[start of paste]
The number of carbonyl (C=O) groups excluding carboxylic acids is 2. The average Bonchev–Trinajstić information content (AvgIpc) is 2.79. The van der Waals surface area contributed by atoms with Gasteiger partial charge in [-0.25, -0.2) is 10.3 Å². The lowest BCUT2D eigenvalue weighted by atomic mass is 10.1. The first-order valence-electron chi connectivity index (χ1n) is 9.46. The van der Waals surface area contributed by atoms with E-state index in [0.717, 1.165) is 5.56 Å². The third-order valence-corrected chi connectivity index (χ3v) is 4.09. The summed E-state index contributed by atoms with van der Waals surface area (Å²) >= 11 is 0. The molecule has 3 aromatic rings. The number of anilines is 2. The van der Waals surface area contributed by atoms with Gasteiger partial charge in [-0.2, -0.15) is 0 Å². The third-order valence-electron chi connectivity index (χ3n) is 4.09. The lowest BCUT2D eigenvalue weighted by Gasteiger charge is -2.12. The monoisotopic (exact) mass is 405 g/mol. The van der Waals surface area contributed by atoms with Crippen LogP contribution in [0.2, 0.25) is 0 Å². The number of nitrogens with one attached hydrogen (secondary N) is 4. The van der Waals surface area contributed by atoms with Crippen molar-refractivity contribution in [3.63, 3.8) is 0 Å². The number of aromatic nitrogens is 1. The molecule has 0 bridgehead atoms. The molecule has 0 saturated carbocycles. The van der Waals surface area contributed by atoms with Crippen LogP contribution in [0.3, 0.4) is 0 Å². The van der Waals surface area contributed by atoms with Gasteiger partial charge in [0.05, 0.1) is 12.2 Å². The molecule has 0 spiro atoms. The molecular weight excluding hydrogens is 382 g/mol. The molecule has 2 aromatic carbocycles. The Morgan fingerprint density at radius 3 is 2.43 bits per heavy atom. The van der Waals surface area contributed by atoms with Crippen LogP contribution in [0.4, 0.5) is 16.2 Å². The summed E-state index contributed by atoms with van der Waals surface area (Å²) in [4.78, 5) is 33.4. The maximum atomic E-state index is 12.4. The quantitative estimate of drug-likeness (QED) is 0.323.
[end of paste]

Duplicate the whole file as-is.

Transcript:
The number of carbonyl (C=O) groups excluding carboxylic acids is 2. The average Bonchev–Trinajstić information content (AvgIpc) is 2.79. The van der Waals surface area contributed by atoms with Gasteiger partial charge in [-0.25, -0.2) is 10.3 Å². The lowest BCUT2D eigenvalue weighted by atomic mass is 10.1. The first-order valence-electron chi connectivity index (χ1n) is 9.46. The van der Waals surface area contributed by atoms with E-state index in [0.717, 1.165) is 5.56 Å². The third-order valence-corrected chi connectivity index (χ3v) is 4.09. The summed E-state index contributed by atoms with van der Waals surface area (Å²) >= 11 is 0. The molecule has 3 aromatic rings. The number of anilines is 2. The van der Waals surface area contributed by atoms with Gasteiger partial charge in [-0.2, -0.15) is 0 Å². The third-order valence-electron chi connectivity index (χ3n) is 4.09. The lowest BCUT2D eigenvalue weighted by Gasteiger charge is -2.12. The monoisotopic (exact) mass is 405 g/mol. The van der Waals surface area contributed by atoms with Crippen LogP contribution in [0.2, 0.25) is 0 Å². The number of nitrogens with one attached hydrogen (secondary N) is 4. The van der Waals surface area contributed by atoms with Crippen molar-refractivity contribution in [3.63, 3.8) is 0 Å². The number of aromatic nitrogens is 1. The molecule has 0 bridgehead atoms. The molecule has 0 saturated carbocycles. The van der Waals surface area contributed by atoms with Crippen LogP contribution in [0.3, 0.4) is 0 Å². The van der Waals surface area contributed by atoms with Gasteiger partial charge in [0.05, 0.1) is 12.2 Å². The molecule has 0 spiro atoms. The molecular weight excluding hydrogens is 382 g/mol. The molecule has 2 aromatic carbocycles. The Morgan fingerprint density at radius 3 is 2.43 bits per heavy atom. The van der Waals surface area contributed by atoms with Crippen LogP contribution in [0.4, 0.5) is 16.2 Å². The summed E-state index contributed by atoms with van der Waals surface area (Å²) in [4.78, 5) is 33.4. The maximum atomic E-state index is 12.4. The quantitative estimate of drug-likeness (QED) is 0.323.